I Am Not Your Negro (Dir. Raoul Peck, 2016) is a story about identity. Identity in a place that spits in your face, stamps on your neck, and shoots your children dead. The struggle of being born and raised with a sub-human status that casts an impression upon everyone that comes across you. Your skin colour defines you; your neighbourhood; your school; your life.
The film centres on James Baldwin, a writer of the highest ilk, who tells us the story of his relationship with Medgar Evers, Malcolm X, and Martin Luther King. These men were prominent figures of the civil rights movement who had vastly different means for gaining equal rights in a period known for its relentless tension. A thirty-page, unpublished manuscript and various archive interviews of Baldwin are all that the director, Raoul Peck, had to work from in order to piece together this story for the audience. Upon publication the manuscript was to be called Remember This House.[i] Following the form of a would-be book, the film is structured in chapters guided by the narration of Samuel L. Jackson, and Baldwin’s words are physically typed before the eyes of the audience. These technical aspects reflect the true voice of Baldwin as Peck tries to convey the African-American experience as authentically as possible.
At the beginning of the film, Baldwin gives a wry smile when being questioned by an interviewer on his views surrounding the civil unrest within America. His innate articulation allows the audience to be utterly captivated by his sheer presence on screen. He speaks of the images of black people that were produced within the media. The garish, Gollywog portraits and the Uncle Tom’s which demonstrated a cartoonish and obedient community. From these old posters the images that are produced evolve into film characters. These characters speak, gesture, and convey emotions in ways that the posters before them could not. This contributes to their so-called believability, and thus, Baldwin’s loathing for them, as he could not find his father represented in any of the characters he saw portrayed. As a child, he saw film and television as a mirror of the world. At the age of five, he was struck by the realisation that he was not mirrored in the cowboys that he idolised as a child - he was the Native American that was shot and killed.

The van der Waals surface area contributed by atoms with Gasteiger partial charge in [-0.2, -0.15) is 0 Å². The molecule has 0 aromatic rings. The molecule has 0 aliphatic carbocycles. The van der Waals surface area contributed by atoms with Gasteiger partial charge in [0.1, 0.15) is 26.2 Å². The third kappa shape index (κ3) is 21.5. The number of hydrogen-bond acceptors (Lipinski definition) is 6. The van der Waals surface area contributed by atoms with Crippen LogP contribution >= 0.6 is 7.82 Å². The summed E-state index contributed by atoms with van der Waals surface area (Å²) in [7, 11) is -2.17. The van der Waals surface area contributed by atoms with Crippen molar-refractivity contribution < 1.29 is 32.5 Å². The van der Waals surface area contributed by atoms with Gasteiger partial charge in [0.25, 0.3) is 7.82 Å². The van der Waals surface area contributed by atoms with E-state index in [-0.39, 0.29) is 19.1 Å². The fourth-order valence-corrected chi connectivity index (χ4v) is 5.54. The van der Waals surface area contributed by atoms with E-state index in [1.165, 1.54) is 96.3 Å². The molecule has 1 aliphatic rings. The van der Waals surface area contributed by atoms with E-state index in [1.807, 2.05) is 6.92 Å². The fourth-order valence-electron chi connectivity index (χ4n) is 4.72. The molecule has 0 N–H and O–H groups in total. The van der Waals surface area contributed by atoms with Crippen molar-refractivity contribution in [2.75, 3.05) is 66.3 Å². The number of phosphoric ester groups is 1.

But Baldwin was not resigned to believe that all of the white community saw the black community as a threat. Nor did he hate white people - he saw that his white elementary school teacher was treated as badly as black people were. In his own words, the world could not hate him, for “It was not white, it never was white.” It was that America had a unique historical context wherein he was left to experience a simmering savageness which assumed his people’s every move. Baldwin lived in other countries with little fear, as he knew that nothing could be inflicted upon him that was worse than what he had already experienced. Home was hell but it was home nonetheless.
America’s obsession with consumption is called into question as I Am Not Your Negro comments considerably upon how communism must be feared and capitalism embraced. White people protesting integration believed it would lead to communism and promoted this as a scare tactic. As we all know, integration did not lead to communism within the United States. Instead, the labour that the black community has given from their days as slaves to their current entrapment within low-paid jobs has contributed to a greater swelling of capitalism. The moment that black people are recognised as consumers that have a disposable income leads to their approval by advertisers. They must buy into an exploitative culture that once sold their bodies in order to survive. Sadly, this is no more apparent than in the scene that shows a Martin Luther King novelty bobble-head in a New York shop front window. His fight reduced to a cheap plastic commodity.
By the end of the film Baldwin’s knowing smile has grown weary. He says, “I can’t be a pessimist because I am alive,” and you know that when he says this he has become desensitised to the violence he has witnessed. It is at this point that he poses the most important question of the film to the audience: why did white people feel the need to categorise black people as ‘negroes’, when black people never placed this label upon themselves in the first place? Why the need to ingrain this label upon black people over centuries? This word is fraught with a history that tells us of blood, lynching’s and lashings. Members of the black community may have appropriated it, but this word will never shake its derogatory meaning. This word has attached itself to Baldwin. Not through his own will, but through the will of others.
Medgar, Malcolm, Martin – murdered. Like the young children and teenagers who are slain to this day for inducing a sense of terror in the minds of the brutalised police force. Shoot first, think later. What is there to offer when society won’t let you open your mouth to defend yourself before being shot? The arguments that Baldwin purports are interlaced with present-day footage. Images of the children that lost their lives to police brutality, scenes of Obama’s inauguration, and visions of present-day politicians apologising insincerely. The interspersing of the archive with the contemporary blurs the lines between what was then and what is now. Peck is making a comment upon how little has changed and the timelessness of Baldwin’s arguments. As Baldwin said: “History is not the past, it is the present” – and America will be condemned to repeat its insidious past until its people are freed from the shackles of institutionalised racism.
Film and Television and Politics, M.A. (Hons) University of Glasgow